In Oakland and New York, where incident rates have spiked, officials appointed Asian Liaison Units or officers to encourage community relations and incident reporting. In the District, the MPD’s Asian Liaison Unit has been around since 1996. Lieutenant David Hong, who oversees the Special Liaison Branch which includes other race-related units, said he believes it’s in part due to their decades of outreach that the nation’s capital’s rate of anti-Asian crimes is at a low with three reported incidents in 2020 and none in 2021. 

“It’s great to hear the other cities in the other police departments in the nation are creating these Asian Liaison Units,” Lt. Hong said. “It helps bridge the gap between the Asian community and the police.”

Last year, at the start of the pandemic, the MPD added three more officers of Asian descent to the unit including Officer Michael Kim. 

“I am trying to visit all the business owners or people to make them comfortable. If they have a language barrier I’m trying to listen to them and help them out,” Officer Kim said.

Officer Kim regularly visits Kwon’s store and while Kwon says he’s grateful, he hopes for even more patrols and resources to help out. Many advocates and lawmakers agree.

Several bills, including the No Hate Act and COVID–19 Hate Crimes Act, currently being discussed would equip law enforcement with more guidance on how to address hate crimes while expanding data collection. The legislation would also dedicate a Department of Justice official to prioritize hate crime investigations.

“Our community is bleeding. We are in pain and for the last year we have been screaming out for help,” Rep. Grace Meng, D-NY, said in a hearing on anti-Asian hate.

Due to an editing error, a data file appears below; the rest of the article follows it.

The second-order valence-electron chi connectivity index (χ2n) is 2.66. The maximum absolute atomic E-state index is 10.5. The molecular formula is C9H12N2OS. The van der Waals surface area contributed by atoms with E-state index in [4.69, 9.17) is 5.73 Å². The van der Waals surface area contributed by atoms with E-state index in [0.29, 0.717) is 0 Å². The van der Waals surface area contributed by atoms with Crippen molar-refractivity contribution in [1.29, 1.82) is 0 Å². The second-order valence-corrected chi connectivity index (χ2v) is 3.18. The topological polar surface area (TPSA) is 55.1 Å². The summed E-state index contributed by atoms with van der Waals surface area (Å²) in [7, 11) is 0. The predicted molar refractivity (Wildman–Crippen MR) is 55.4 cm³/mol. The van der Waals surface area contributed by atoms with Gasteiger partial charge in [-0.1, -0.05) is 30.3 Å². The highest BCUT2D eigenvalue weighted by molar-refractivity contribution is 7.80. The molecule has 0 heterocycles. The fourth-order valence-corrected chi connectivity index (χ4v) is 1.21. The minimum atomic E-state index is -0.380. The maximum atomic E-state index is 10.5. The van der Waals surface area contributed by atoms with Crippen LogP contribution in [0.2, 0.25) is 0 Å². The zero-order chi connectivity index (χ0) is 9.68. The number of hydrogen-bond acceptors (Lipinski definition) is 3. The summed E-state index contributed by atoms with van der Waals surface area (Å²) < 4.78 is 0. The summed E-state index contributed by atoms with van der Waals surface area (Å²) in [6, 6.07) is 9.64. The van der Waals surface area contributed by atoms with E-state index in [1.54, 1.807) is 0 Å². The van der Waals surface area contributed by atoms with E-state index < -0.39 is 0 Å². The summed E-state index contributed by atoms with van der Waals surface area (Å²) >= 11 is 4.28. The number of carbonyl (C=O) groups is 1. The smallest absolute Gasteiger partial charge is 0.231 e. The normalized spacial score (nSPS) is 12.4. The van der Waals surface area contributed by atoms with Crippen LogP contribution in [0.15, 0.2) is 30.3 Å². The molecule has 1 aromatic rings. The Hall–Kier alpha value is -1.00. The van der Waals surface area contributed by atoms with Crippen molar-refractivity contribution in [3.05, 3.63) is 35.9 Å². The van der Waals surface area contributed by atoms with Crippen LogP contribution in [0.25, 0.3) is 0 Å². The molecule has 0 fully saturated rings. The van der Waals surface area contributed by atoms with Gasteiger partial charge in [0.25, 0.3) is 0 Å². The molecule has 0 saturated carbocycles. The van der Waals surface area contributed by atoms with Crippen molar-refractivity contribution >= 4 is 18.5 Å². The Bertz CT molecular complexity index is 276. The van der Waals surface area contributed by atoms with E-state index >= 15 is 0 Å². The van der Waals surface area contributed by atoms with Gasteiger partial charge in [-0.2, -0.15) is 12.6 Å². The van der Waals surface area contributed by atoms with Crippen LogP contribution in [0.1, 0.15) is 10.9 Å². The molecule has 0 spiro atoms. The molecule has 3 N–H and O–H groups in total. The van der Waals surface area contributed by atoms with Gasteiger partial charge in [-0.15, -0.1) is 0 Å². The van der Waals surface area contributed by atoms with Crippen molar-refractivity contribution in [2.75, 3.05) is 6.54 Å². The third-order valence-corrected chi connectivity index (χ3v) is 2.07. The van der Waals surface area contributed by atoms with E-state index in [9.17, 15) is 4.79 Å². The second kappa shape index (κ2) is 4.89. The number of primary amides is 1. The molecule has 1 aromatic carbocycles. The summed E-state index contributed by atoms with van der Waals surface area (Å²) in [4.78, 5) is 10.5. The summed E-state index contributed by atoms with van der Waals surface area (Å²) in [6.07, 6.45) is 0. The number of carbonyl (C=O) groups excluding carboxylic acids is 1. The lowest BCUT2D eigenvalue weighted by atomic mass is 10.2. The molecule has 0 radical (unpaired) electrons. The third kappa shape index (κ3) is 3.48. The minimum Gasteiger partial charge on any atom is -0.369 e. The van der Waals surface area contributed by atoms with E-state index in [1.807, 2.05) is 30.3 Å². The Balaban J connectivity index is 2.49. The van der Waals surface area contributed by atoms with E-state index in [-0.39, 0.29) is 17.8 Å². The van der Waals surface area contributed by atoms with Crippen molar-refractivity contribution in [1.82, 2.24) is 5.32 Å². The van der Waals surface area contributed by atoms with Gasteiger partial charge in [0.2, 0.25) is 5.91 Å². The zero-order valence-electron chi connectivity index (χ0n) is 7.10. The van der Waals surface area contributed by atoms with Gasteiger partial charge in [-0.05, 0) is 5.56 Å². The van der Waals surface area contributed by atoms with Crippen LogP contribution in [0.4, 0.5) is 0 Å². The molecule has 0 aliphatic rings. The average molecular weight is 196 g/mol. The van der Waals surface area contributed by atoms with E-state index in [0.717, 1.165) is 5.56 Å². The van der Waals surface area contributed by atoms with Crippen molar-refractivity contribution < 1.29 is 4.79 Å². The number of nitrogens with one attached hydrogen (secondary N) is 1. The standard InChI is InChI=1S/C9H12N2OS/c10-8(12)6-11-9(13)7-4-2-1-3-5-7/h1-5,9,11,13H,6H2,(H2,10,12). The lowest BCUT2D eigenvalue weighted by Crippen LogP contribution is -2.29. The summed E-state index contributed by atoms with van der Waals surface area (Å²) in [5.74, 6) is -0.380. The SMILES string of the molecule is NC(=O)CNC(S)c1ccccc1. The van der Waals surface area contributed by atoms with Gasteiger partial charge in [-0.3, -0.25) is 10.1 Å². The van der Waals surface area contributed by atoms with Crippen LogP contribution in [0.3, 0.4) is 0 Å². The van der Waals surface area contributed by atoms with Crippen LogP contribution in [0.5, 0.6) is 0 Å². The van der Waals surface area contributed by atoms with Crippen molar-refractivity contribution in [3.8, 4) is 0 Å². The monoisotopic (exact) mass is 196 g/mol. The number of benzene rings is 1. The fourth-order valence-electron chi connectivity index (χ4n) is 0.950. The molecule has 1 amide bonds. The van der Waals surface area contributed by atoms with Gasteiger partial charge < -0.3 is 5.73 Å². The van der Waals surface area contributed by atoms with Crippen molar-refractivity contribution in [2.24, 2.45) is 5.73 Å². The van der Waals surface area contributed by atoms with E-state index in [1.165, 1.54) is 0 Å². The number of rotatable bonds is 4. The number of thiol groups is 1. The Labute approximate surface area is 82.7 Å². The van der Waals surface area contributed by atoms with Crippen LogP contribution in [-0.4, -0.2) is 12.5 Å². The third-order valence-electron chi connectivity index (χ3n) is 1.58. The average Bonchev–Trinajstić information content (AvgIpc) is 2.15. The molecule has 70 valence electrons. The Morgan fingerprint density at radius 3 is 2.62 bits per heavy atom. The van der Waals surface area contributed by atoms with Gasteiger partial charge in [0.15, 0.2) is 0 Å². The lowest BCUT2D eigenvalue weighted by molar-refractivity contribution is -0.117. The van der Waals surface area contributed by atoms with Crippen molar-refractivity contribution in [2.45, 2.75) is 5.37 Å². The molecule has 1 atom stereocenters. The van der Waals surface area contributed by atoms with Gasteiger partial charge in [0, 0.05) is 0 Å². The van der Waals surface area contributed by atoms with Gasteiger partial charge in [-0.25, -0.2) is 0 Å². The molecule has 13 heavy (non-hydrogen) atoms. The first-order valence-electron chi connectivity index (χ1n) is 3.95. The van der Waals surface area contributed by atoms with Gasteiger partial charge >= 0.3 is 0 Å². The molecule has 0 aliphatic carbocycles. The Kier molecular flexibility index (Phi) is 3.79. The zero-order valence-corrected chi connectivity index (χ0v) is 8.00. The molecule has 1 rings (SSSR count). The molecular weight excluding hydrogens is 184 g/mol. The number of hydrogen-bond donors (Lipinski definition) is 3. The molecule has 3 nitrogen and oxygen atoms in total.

As Asian Americans face a potential breaking point, dealing with unconscionable attacks and economic collapse, advocates, like actor Daniel Dae Kim, said the community needs to rise together. 

“We are the fastest-growing racial demographic in the country. We are 23 million strong. We are united. And we are waking up,” Kim said.

With more empowerment, comes more incident and crime reporting, and more public awareness. Only then will courage and solutions arise. Kwon’s case is not currently considered a hate crime, but the MPD said: “any evidence uncovered would be thoroughly investigated.

Advocates, including the organization Asian American Advancing Justice, said oftentimes the Asian community is targeted for appearing weaker or more vulnerable. 

When Kwon was in the hospital receiving treatment after the attack, he asked himself: “Why does this happen to me all the time? What did I do?”

Kwon said it all happened so fast and since he didn’t interact with the suspect much, he chooses not to speculate why he was hit in the face or whether race was involved.

“I forgive him,” Kwon said. “But I try to not think about it. We’re still people. We’re people the same as them. So they can treat us with respect. That’s what I am hoping for.”

Kwon must wear a soft cast for three months after the incident. He said after 40 years as a business owner, he does not let attacks scare him from running his business with his wife. Kwon said he just hopes the foul language and rise in vicious attacks will come to an end.

Senseless attacks are not the only issue concerning the Asian American community. A new study shows that nearly 90% of small Asian American businesses lost revenue last year, a rate higher than other racial and ethnic groups.

In Kwon’s case, the suspect was caught shortly after the incident and charged with assault and theft.

This is the second part of the series: "Racism Doesn’t Belong." Part I of this two-part series, which investigates the root causes of the rise in anti-Asian attacks, can be found here.